[00:30:50] Gerry Scullion: Mm-hmm. Walk me through, um, how you design the experience because you, you're speaking to a designer and a restaurateur and an [00:31:00] entrepreneur bringing these, these kind of ingredients, Hey, these ingredients together. Has lend itself to this wonderful culinary experience. Absolutely. Um, so walk me through what that process was like and, and did, uh, Felix as the name of the head chef, what was Felix's take on this on?

[00:31:22] Gerry Scullion: Mm-hmm. Using. Nuremberg Studio to, to prototype the layout.

[00:31:27] Florian Bailey : It, it's an very interesting thing because the, the prototype at the end was a prototype where we learned a lot Hmm. And a lot that we couldn't use. So when we started, we had some general ideas from the last restaurant and of course from the re and I think cafes and restaurants are always appealing for a designer because we have so much interaction with it.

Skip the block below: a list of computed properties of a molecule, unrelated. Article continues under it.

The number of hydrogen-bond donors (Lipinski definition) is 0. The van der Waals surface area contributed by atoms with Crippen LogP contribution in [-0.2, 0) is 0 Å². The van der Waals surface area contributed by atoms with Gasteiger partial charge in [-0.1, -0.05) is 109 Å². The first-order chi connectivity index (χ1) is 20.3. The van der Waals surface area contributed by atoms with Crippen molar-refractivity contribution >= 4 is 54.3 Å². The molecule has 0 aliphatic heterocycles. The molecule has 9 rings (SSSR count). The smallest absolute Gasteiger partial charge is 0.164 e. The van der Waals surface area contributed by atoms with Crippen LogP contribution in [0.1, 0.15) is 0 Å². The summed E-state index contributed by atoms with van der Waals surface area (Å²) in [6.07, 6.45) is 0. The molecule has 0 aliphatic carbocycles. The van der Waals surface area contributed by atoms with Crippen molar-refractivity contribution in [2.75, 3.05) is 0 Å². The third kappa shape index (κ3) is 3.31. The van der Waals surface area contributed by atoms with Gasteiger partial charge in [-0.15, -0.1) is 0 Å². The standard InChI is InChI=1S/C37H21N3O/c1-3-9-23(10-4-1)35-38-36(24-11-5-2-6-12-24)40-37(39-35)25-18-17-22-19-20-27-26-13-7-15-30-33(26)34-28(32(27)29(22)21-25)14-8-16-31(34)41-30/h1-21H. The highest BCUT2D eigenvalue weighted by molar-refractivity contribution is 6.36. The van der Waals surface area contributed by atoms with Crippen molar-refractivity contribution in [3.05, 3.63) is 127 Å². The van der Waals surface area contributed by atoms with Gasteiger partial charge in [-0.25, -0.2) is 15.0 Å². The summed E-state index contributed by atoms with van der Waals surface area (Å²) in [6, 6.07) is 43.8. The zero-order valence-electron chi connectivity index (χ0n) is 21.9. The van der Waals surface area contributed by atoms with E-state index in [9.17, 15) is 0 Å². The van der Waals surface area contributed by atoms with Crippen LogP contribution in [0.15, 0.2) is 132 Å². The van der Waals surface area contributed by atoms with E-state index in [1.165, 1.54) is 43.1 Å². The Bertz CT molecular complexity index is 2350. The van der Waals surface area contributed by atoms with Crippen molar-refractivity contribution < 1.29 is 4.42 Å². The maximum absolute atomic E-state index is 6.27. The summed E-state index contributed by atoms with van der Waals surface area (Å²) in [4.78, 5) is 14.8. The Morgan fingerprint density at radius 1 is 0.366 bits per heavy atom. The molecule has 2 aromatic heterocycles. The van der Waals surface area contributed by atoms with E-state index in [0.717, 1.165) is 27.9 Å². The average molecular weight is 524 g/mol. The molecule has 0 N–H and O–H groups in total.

[00:31:49] Florian Bailey : Yeah, we see it and we see the process, and that makes it, even if you're not a food either repealing because you're thinking about the process, you're watching it and you think, [00:32:00] how can you optimize it and what's going wrong here? Yeah. So and. And the other side is, it's a very experience driven process where all touchpoints matter in a way, and it's not, it's not even the marketing touchpoint that matters because even if you get the marketing right, but the experience sucks.

[00:32:25] Florian Bailey : You're not going to come back back and see.

[00:32:28] Gerry Scullion: We talked with the pre and the service and the post-service experience.

[00:32:32] Florian Bailey : Yeah. And it's not something where you can just sell it and then have a running business. Yeah. It's not a kicks, it's not a weird Kickstarter. A gizmo that you sell for one time. Yeah. Um. So, so that all came, these experiences, we, we actually collected these experiences and we actually looked at the 100 top restaurants in the world, how they were structured, how the experience for [00:33:00] the guest differed.

[00:33:02] Florian Bailey : Hmm. So how did you do that? Um, how we went to, no, I was gonna say,

[00:33:11] Gerry Scullion: please tell me you got budget from somewhere to fly around the world up

[00:33:16] Florian Bailey : hundred. No, of course. You are a footie and you like that area. So you've been in, into five or 10 of them. Yeah. Um, But, um, the others we collected from friends, from others who were there.